As we move towards the end of 2016, you might be forgiven for looking back on the year that was with a certain feeling of doom and gloom — particularly when it comes to the environment. These past 12 months have certainly seen more than their fair share of gloomy headlines; with reports of record high global temperatures, mass coral bleaching events and at least 10,000 species believed to have become extinct. What a year it has been!
But 2016 was not without its hopeful moments, and perhaps, even the seeds of optimism for the new year ahead.
Just one of 2016’s good news stories came from the heart of oil country, where the conservative Texas city of Georgetown made headlines for becoming one of the largest cities in America to receive 100 percent of its energy from renewable sources. “This was a business decision and it was a no-brainer,” said Mayor Dale Ross, when asked why he made the change. “I don’t have a degree in environmental science or anything, [but] seems to me that the wind and sun will be out in Texas for many, many years.”
Thanks to renewable energy projects like the one in Georgetown, 2016 will also be remembered as the year greenhouse gas emissions plateaued — even as economic output continued to grow. Data from the International Energy Agency (IEA) showed global emissions of carbon dioxide have remained essentially flat throughout the entire year. Some had speculated that cutting emissions would come at the expense of global economic growth, but in fact, IMF figures suggest the global economy grew during 2016 at a rate of more than 3 percent. It seems 2016 will be one of the first years in human history where economic growth decoupled from greenhouse gas emissions — a significant achievement!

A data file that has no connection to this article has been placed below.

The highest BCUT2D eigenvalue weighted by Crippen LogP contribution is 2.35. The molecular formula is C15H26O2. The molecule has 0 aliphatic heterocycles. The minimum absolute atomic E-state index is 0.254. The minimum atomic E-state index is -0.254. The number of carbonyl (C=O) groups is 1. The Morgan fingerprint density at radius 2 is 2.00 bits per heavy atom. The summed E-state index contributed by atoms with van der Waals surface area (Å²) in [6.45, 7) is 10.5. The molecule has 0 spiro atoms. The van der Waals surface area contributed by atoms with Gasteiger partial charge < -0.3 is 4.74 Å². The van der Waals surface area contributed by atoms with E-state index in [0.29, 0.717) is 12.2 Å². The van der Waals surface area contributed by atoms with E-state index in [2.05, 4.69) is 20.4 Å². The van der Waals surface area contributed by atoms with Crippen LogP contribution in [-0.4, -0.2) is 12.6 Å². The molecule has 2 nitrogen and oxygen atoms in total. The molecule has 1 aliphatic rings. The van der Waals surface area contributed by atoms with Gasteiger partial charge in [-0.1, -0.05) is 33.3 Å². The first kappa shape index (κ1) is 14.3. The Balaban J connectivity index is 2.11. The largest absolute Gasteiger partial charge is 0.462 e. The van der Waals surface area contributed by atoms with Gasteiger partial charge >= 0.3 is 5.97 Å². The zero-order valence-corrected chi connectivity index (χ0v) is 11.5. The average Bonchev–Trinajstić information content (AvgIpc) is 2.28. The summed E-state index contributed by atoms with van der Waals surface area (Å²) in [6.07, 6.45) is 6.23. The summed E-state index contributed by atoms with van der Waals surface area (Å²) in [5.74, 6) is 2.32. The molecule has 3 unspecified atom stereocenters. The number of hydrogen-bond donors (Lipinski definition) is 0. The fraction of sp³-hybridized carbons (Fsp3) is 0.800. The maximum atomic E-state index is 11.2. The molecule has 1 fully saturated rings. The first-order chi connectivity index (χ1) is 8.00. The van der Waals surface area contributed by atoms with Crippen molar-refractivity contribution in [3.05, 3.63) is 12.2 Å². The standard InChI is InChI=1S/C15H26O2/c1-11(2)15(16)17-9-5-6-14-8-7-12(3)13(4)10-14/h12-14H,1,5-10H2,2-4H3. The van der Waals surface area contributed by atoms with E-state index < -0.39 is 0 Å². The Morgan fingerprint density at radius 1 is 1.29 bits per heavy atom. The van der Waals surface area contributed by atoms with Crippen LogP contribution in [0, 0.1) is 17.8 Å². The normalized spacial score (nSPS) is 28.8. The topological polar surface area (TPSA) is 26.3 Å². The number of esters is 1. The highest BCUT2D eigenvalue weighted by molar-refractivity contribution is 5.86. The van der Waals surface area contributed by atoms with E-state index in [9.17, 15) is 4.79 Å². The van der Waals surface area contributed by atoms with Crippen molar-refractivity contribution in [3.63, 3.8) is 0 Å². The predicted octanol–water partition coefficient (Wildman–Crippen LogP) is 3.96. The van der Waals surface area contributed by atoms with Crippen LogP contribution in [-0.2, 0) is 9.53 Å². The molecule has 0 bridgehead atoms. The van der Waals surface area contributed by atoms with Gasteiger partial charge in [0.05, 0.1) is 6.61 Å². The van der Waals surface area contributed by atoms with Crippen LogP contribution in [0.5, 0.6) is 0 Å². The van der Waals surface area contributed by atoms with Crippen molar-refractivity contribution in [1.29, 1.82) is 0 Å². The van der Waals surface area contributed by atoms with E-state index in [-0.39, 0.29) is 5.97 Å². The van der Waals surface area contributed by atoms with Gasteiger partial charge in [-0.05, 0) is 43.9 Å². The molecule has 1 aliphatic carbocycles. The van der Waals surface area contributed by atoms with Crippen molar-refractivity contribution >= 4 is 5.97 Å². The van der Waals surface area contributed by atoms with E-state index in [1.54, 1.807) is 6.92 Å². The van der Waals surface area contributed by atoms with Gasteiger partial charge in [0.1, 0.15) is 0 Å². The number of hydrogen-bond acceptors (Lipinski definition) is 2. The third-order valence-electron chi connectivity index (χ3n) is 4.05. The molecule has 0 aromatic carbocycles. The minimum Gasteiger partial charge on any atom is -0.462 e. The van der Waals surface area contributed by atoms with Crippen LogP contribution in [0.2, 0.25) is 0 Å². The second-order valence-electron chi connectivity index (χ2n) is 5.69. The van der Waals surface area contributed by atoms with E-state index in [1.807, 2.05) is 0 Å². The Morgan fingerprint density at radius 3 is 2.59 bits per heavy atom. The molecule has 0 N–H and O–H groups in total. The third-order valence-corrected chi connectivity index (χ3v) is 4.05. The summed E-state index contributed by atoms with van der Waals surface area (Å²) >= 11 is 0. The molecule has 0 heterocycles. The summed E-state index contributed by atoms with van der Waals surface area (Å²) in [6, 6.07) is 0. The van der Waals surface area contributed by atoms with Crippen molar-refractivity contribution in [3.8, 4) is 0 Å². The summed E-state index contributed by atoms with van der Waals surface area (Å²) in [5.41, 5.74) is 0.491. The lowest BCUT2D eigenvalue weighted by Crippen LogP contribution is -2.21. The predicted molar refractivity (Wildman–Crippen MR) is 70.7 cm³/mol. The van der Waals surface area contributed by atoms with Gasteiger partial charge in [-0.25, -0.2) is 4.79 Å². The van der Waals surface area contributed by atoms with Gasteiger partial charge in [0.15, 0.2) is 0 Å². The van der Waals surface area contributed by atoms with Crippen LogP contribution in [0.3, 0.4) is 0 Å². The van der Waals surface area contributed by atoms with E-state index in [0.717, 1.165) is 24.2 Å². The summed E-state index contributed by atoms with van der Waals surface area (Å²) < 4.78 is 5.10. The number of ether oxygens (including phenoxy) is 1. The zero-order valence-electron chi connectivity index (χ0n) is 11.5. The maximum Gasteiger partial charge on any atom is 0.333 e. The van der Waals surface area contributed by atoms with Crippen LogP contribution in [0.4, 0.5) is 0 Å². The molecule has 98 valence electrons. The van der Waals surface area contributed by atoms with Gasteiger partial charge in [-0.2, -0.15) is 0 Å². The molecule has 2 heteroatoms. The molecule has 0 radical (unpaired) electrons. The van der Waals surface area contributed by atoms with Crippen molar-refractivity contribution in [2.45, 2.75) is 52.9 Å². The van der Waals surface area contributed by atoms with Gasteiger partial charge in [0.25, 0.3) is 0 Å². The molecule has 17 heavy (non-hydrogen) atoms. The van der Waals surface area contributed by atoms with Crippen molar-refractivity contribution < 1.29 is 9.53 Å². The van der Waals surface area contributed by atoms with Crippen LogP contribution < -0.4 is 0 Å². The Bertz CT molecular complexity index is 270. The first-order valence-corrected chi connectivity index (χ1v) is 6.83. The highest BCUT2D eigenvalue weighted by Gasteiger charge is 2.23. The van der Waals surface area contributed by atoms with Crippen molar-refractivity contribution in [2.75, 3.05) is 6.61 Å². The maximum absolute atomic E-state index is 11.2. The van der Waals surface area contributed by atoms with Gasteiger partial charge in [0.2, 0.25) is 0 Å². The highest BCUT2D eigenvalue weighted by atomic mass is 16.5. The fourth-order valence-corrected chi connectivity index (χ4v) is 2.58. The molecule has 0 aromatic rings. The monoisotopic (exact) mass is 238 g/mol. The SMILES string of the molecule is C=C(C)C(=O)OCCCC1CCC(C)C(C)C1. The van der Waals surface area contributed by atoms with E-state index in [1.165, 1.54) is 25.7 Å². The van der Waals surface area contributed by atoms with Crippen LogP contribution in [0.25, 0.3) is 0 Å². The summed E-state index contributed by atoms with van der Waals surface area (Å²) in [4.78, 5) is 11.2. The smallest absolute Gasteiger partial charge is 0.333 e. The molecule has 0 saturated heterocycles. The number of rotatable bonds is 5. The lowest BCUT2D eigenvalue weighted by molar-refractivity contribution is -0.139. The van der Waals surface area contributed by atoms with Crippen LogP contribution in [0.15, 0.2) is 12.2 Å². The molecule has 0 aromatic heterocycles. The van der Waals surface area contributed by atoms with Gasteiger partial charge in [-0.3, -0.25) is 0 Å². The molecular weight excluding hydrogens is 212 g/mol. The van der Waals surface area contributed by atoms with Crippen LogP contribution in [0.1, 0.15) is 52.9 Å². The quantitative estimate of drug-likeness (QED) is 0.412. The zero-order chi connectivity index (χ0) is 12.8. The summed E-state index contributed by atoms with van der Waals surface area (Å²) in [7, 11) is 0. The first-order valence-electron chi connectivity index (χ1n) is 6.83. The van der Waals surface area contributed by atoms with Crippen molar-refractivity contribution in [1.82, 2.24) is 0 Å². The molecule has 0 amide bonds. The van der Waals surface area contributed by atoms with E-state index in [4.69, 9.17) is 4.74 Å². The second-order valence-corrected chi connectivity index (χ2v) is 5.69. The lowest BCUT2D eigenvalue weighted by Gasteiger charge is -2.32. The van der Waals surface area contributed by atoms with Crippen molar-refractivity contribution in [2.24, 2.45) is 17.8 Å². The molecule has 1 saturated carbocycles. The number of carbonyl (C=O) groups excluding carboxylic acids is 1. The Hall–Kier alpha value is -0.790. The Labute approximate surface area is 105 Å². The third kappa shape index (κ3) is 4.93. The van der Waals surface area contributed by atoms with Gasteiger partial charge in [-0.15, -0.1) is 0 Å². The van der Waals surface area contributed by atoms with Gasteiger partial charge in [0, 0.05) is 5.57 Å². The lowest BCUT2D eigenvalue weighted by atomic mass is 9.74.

And 2016 was not just about human achievements. This year will also be fondly remembered by the Giant Panda, which was finally declared 'not endangered' after a century-long battle against extinction. The plight of the Giant Panda has long held special significance to the conservation community, with the panda adopted as the official symbol for the WWF in 1961. More than 50 years later, in Sept. 2016, the status of the Giant Panda was finally downgraded from ‘endangered’ to ‘vulnerable’ on the global list of species at risk of extinction — a big win for biodiversity!
In celebration of these unsung success stories, the Smithsonian Institute in Washington D.C. will also host the world’s first-ever Earth Optimism Summit, scheduled to coincide with Earth Day, on April 22, 2017. They’ve even launched a special hashtag, #EarthOptimism, to track these positive case studies on social media — and to provide a source of optimism if the year’s end gloom creeps into your new year’s celebrations.
The year may be ending. But the earth, it seems, is still hanging in there.